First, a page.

This is a huge crisis of faith. At File 770, it led to questions about the reliability of the new EPH voting system installed last year, which was meant to ensure “diversity” by reducing the impact of slate voting. But actually, this isn’t a problem in reliability of the nomination and voting system, or even a question of cheating. I talked to a WorldCon member who told me what she does. Because she’s very busy, she doesn’t really have time to read ahead of the vote, so she just checks lists of recommendations and chooses prominent minorities and women for the ballot. I’d like to suggest this is why the WorldCon membership isn’t really excited about the work of this years’ finalists. They were chosen for who they are rather than for what they wrote.

At this point, I hope this isn’t a surprise to anybody. After all, isn’t that why people put up those biographies that describe their minority status in such detail?

Identity politics bullies versus SFF Con management 2018

70 Comments

At the end of July, WorldCon became another in the list of SFF conventions that experienced partisan conflict this year about programming, guests or treatment of guests. Special interest groups have apparently moved on from insisting on strict Codes of Conduct for the conventions to insisting on excluding certain guests and demanding particular programming as part of the same agenda. The complaints flying around are the same ones honed for use in the Code of Conduct campaign, words like “unsafe,” “disrespected” and “harassment.” These loaded words are apparently based on such ordinary things as fiction releases and errors in biographies. It seems mostly a problem on the progressive left, but after conservative author Jon Del Arroz didn’t get what he wanted from a kerfluffle at BayCon, he filed suit for defamation—an indication of how far people will go to get their way.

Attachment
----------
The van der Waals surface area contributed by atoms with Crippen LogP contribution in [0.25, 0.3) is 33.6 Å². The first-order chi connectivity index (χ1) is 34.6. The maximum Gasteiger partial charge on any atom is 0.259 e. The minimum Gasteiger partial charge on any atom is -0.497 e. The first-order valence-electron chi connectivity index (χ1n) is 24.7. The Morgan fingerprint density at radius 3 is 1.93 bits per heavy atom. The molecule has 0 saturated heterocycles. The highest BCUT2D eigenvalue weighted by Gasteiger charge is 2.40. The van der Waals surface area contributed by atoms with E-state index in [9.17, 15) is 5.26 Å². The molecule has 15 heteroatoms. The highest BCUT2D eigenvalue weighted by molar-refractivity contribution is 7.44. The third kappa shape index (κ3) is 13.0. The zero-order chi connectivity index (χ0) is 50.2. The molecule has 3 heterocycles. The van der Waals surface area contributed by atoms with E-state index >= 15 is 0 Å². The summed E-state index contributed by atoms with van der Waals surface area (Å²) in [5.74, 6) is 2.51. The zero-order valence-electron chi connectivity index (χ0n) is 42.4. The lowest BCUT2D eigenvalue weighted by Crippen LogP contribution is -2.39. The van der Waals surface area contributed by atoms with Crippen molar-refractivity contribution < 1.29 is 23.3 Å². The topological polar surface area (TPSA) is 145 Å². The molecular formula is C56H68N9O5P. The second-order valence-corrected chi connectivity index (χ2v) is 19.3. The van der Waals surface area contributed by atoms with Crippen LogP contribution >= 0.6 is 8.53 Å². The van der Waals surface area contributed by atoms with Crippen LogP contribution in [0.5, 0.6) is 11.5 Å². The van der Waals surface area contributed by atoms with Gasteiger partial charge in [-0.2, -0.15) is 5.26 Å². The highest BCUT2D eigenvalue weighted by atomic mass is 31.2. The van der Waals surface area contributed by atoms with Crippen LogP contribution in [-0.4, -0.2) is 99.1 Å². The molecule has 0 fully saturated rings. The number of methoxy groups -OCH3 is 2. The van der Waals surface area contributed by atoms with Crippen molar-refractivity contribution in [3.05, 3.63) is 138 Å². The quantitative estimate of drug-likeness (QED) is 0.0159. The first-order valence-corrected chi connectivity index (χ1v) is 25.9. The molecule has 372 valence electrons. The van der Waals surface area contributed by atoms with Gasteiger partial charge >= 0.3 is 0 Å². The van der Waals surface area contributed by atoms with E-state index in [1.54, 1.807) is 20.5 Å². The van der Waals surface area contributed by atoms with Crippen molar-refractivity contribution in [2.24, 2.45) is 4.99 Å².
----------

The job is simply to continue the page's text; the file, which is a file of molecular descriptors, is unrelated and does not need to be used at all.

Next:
Most of this problem is just victim/identity politics, where people maneuver for advantage through bullying tactics. If you’re a minority and want recognition, then the best way to do it these days is to make noise about being victimized and disrespected and otherwise causing a stink. Progressives are trained to respond with abject apologies and to jump to make adjustments that give you what you want. Because the cons have limited resources and can’t afford massive disturbances and bad press, most have folded to demands. This has led to complaints from other groups harmed by the changes, such as conservatives or older writers. This must have been a particularly aggressive group of activist bullies at WorldCon. See Mary Robinette Kowal comments on trying to work with them. The only failure of this strategy so far seems to have been DragonCon, which ignored guest withdrawals and fired agitators from their positions on staff.